For any website that gets as much traffic as Wikipedia, the temptation is great to use it for scurrilous purposes, such as search-engine optimization or even simply plugging things for money. The community is generally pretty good about noticing people trying it and shutting them down—witness the Philip Roth thing I wrote about in which someone claiming to be his biographer tried to change something by Roth’s request and was politely but firmly shown the door until Roth himself penned an article to rebut it.
But what if the people doing it are high-level Wiki administrators? CNet reports on a case where two such Wiki staffers, a trustee and a Wikipedian in Residence, appear to have used Wikipedia to advance professional interests. Roger Bamkin, who is a trustee of the Wikimedia Foundation UK, has reportedly used Wikipedia to plug his current PR client, the country of Gibraltar—featuring it in Wikipedia’s “Did You Know” front page feature 17 times over the month of August, and putting it forward as a target site for a project involving using QR codes to link places and things in a town to articles on Wikipedia.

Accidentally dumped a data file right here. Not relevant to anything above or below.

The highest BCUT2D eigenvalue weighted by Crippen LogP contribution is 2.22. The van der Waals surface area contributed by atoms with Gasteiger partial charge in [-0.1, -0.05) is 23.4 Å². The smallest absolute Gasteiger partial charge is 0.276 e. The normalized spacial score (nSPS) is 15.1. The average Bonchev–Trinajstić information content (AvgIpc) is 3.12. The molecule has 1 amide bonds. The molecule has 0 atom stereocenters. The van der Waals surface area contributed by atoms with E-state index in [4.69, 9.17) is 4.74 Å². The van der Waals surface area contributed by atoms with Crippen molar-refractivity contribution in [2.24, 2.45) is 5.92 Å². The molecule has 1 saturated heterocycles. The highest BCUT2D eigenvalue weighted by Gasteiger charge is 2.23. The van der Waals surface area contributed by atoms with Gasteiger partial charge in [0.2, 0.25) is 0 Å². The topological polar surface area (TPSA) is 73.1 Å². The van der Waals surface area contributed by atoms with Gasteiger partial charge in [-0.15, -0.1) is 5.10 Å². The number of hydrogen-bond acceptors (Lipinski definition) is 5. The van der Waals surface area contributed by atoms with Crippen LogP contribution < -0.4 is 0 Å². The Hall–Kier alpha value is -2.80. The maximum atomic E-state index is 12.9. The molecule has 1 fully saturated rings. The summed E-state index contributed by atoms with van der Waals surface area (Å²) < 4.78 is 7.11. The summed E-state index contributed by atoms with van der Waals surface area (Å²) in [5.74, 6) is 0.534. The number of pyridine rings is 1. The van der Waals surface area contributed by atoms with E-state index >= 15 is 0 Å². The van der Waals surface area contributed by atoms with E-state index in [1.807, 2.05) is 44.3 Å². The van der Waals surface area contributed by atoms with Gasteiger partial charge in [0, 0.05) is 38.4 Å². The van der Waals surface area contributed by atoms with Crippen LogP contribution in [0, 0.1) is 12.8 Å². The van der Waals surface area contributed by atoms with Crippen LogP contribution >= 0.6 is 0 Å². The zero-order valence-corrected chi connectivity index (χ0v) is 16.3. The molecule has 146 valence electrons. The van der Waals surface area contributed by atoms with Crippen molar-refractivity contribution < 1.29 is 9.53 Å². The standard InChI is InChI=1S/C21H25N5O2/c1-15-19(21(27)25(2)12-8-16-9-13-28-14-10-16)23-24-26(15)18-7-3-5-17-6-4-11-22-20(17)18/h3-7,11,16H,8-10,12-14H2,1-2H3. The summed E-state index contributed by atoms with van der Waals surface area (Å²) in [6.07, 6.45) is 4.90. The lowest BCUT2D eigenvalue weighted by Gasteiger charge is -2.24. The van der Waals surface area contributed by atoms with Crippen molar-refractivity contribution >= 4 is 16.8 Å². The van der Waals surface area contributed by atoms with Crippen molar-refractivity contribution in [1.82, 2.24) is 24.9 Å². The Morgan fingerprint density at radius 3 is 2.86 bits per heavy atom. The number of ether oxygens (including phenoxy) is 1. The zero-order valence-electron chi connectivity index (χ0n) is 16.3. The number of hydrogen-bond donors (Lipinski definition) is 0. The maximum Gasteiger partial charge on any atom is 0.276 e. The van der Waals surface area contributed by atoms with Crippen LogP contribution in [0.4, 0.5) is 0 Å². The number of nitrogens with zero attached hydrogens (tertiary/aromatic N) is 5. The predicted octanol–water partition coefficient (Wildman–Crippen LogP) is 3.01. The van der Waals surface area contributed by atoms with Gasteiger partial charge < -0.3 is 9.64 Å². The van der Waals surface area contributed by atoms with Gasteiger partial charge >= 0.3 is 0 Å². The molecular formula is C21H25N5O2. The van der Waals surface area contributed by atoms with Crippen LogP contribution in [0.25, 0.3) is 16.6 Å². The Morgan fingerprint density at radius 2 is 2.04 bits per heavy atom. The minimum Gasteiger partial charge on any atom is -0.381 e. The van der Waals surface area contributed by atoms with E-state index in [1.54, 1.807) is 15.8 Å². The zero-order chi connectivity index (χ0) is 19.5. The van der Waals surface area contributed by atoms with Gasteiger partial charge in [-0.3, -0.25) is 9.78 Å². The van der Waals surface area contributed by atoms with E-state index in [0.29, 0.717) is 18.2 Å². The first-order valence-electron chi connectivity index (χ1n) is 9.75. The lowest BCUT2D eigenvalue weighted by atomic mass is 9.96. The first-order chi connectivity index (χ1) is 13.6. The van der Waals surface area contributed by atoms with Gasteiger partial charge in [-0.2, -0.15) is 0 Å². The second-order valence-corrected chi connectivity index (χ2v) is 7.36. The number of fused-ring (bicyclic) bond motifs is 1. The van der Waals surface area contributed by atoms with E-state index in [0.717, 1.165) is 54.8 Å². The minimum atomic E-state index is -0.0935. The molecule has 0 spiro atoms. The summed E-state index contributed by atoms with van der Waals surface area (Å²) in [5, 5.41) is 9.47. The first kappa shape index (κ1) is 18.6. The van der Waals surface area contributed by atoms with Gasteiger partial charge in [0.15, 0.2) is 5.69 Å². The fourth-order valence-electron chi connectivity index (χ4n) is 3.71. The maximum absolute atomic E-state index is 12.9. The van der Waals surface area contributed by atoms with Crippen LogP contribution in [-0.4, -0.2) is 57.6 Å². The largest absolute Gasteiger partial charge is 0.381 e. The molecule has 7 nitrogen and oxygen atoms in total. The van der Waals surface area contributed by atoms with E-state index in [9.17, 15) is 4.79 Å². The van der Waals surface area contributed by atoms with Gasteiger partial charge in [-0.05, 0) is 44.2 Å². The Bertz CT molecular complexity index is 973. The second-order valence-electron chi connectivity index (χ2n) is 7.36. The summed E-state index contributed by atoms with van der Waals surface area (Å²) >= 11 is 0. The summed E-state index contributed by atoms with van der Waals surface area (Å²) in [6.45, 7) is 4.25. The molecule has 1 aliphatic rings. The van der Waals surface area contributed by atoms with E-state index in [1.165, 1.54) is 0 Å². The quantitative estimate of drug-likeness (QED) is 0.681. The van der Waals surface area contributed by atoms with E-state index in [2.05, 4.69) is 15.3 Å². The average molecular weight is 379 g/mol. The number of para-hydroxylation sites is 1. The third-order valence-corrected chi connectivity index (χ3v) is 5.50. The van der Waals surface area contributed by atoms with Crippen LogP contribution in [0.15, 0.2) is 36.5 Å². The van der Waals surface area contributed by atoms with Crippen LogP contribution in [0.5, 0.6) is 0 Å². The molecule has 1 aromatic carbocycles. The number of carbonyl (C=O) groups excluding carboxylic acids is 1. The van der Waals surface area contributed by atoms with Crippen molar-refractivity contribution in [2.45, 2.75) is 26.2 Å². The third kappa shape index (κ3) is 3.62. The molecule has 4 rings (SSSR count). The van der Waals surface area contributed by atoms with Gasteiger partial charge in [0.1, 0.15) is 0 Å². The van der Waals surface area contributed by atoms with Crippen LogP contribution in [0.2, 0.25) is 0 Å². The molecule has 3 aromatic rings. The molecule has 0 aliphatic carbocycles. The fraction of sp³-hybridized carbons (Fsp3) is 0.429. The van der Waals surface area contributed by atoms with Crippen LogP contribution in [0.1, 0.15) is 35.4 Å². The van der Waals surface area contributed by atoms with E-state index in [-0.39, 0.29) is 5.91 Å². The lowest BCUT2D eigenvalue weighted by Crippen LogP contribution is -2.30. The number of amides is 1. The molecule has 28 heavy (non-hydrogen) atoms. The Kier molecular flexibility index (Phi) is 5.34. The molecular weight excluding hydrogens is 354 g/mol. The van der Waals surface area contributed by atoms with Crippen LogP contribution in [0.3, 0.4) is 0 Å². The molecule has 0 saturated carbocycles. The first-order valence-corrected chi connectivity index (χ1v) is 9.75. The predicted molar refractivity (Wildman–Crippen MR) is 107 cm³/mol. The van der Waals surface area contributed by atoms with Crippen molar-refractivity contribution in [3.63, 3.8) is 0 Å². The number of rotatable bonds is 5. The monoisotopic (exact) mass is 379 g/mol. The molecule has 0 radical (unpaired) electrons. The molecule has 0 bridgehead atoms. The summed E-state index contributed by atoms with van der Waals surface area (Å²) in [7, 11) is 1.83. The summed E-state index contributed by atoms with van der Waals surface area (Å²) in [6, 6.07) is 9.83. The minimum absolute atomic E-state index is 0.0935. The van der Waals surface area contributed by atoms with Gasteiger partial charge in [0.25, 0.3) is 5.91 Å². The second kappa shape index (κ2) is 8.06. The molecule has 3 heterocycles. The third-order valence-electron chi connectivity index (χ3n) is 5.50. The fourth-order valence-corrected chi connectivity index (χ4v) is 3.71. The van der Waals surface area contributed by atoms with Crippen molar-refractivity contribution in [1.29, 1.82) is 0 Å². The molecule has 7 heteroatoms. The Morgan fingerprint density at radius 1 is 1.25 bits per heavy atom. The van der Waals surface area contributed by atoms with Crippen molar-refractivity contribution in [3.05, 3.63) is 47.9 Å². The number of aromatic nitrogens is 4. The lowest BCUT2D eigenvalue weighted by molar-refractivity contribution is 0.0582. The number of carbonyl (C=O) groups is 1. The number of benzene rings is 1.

Meanwhile, Wikipedian in Residence Max Klein, one of a number of highly-esteemed Wikipedia editors who liase with galleries, libraries, archives, and museums, has been found to operate a consulting agency that bills itself as a way to “navigate the complex maze surrounding ‘conflict of interest’ editing on Wikipedia” to make use of the “invaluable SEO” from a positive Wikipedia write-up.
Jimmy Wales isn’t exactly pleased by all this, and has said in the past that paid editing is against what Wikipedia stands for. But on the other hand, there isn’t any specific Wikimedia policy, pro or con, about the practice either—which also leaves PR firms that want to correct actual errors about their clients, rather than simply promote them, up a creek as well.
Wikipedia is basically the free e-encyclopedia, and has been amazingly successful since its inception, managing to outlast attempted replacements on the strength of its sheer community-forming collaboration. The firm commitment of its commitment to try to be as free from bias as possible has helped, too. But if its own administrators are going to try to take advantage of it to forward their own personal interests, that’s a problem. Probably not one that will sink the encyclopedia, but it certainly won’t help things.